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Faial is the third most populous island in the Azores archipelago and is known locally as ‘The Blue Island’ due to the hydrangeas covering its hilly landscape.
However, the most dominating feature is a magnificent volcanic crater called ‘the Caldeira', measuring 1,043 metres high, 1.5 kilometres wide and 400 metres deep.
On the west coast, you will find the Ponta dos Capelinhos lava fields and the ruins of an old lighthouse which resulted from the 13 month-long eruption in 1957.
Most of Faial's ports offer excellent conditions for windsurfing, whale watching and sports fishing, with big game species such as blue marlins and bluefish tuna regularly caught in the high seas.
The small town of Horta’s marina was built in 1876 and is the fourth most visited in the world due to its prime location between the Mediterranean and the Caribbean. The port’s sea wall is decorated with hundreds of colourful paintings and calling cards left by visiting yachters. Also, the scrimshaw museum is now a mandatory point of reference for trans-Atlantic sailors.
The town itself is one of the most lively and eye-catching in the archipelago, boasting a cluster of convivial bars and cafes frequently visited by storytelling sailors.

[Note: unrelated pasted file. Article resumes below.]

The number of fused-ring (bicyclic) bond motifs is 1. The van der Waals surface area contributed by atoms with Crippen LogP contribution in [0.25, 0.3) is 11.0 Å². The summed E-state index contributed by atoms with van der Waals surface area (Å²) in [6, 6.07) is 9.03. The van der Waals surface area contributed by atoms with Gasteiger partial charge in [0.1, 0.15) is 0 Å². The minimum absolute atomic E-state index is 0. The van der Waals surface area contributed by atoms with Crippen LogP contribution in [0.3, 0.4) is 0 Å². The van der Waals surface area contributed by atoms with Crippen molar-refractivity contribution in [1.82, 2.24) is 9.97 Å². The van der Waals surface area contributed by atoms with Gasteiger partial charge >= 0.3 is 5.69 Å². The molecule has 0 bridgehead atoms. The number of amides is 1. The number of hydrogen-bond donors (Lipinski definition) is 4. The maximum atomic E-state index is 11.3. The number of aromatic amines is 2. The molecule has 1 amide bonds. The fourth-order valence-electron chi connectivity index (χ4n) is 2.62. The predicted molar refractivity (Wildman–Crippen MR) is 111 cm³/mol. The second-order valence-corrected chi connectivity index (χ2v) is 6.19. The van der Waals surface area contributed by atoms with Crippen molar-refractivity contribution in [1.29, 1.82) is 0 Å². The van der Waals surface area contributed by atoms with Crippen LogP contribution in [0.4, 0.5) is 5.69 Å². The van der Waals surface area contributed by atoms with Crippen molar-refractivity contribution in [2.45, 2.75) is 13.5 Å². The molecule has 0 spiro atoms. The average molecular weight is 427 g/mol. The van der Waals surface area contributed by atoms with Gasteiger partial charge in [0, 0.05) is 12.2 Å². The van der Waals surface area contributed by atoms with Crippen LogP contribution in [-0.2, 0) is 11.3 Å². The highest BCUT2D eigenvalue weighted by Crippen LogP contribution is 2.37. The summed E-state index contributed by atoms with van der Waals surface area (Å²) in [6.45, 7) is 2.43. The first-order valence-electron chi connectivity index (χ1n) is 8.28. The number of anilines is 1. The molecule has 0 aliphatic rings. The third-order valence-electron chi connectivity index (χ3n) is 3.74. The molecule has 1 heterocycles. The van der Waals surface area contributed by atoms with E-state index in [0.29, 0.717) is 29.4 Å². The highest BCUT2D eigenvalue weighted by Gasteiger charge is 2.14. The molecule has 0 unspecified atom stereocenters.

Horta becomes even more vibrant during the ‘da Nossa Senhora das Angustias Festival’ when a large procession fills the streets in celebration of the sixth Sunday after Easter.
Characteristic of all the Azores Islands, the cuisine on Faial centres on fresh seafood. Stewed octopus in wine with locally baked cornbread is a local favourite and a cream-filled pastry called ‘Fofas do Faial’ is a popular dessert.
You can sail to the Port of Horta from the Azores Islands of Flores, Sao Miguel, Terceira, Pico, Sao Jorge, Graciosa and Santa Maria. With at least one crossing provided every week, exploring this beautiful archipelago couldn’t be easier.